In the wake of the shootings in Baton Rouge, St. Paul, and Dallas, an unsettling feeling came over me: deep fear for the future of my country.
I imagine Americans in 1968 experienced a similar discomfort. Following the assassination of Martin Luther King, Jr. on April 4, 1968, a wave of unrest rocked over a hundred cities across the United States.
Considered the most volatile domestic period since the Civil War, the King Assassination or “Holy Week” Riots left at least 43 dead, 2,500 wounded, and countless buildings destroyed from Washington D.C. to Chicago to Louisville.
One major city, however, remained unscathed. Landing in Indianapolis, Sen. Robert F. Kennedy was scheduled to speak at a rally in his quest to become the Democratic presidential nominee. Immediately, reporters barraged Kennedy with the news that King, the spiritual leader of the Civil Rights Movement, had been slain by a white gunman in Memphis.
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Nervous for Kennedy’s safety and bearing in mind his brother’s assassination, campaign aides and city officials implored him to cancel the outdoor speech. Kennedy refused. Instead, he drafted an impromptu address with two objectives in mind: notify the gathered crowd of King’s untimely death and quell any further violence.
Standing upon a makeshift podium mounted on a flatbed truck, Bobby Kennedy hesitantly informed the diverse crowd of King’s death.
Immediately, cries and screams filled the air. “No! No!” shouted a number of voices. In the moment of grace that followed, Kennedy spoke with an eloquence and love of country that would stand beside the timeless words spoken by Lincoln at Gettysburg. First recognizing that King had dedicated his life to “love and justice between fellow human beings,” Kennedy acknowledged that many in the audience would be filled with emotions of bitterness and anger.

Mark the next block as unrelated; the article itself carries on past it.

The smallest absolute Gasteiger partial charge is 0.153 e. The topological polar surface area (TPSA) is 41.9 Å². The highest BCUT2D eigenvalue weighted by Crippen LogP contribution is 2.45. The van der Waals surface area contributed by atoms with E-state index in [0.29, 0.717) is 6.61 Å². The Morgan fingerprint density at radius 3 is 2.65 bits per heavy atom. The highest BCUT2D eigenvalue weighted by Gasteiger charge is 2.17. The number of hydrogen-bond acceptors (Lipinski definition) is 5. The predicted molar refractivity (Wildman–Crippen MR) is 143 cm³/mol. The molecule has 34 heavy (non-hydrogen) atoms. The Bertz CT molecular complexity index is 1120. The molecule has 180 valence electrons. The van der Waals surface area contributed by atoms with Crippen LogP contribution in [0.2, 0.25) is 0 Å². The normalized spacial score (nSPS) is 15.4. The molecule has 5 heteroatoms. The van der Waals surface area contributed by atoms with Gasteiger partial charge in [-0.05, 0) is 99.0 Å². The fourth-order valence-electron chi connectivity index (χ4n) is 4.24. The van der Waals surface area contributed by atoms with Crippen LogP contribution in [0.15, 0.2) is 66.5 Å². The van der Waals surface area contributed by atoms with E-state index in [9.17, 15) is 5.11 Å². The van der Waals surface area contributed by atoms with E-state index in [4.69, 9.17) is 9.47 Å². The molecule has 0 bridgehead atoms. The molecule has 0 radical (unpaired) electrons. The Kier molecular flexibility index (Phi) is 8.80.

Reminding the crowd that his brother’s life, too, had been taken by an assassin’s bullet, Kennedy empathized with such natural instincts. But he asked them to reject these feelings of hatred, stating: “What we need in the United States is not division . . . not hatred . . . not violence and lawlessness, but love, and wisdom, and compassion toward one another, and a feeling of justice toward those who still suffer within our country, whether they be white or whether they be black.”
The crowd stood silent.
“So I ask you tonight,” he continued, “to return home, to say a prayer for the family of Martin Luther King ... but more importantly, to say a prayer for our own country, which all of us love — a prayer for understanding and that compassion of which I spoke. ... We will have difficult times. We’ve had difficult times in the past, and we will have difficult times in the future. ... But the vast majority of white people and the vast majority of black people in this country want to live together, want to improve the quality of our life, and want justice for all human beings that abide in our land.”
“And let’s dedicate ourselves,” Kennedy concluded, “to what the Greeks wrote so many years ago: to tame the savageness of man and make gentle the life of this world. Let us dedicate ourselves to that and say a prayer for our country and for our people.”
Just two months later, Kennedy’s life would also come to an abrupt end. His words, however, live on. Bobby Kennedy’s eloquence kept the peace in Indianapolis during that turbulent season. May we revisit his words of grace and make peace in our country.
Eric Brumfield of Louisville is a teacher and historian.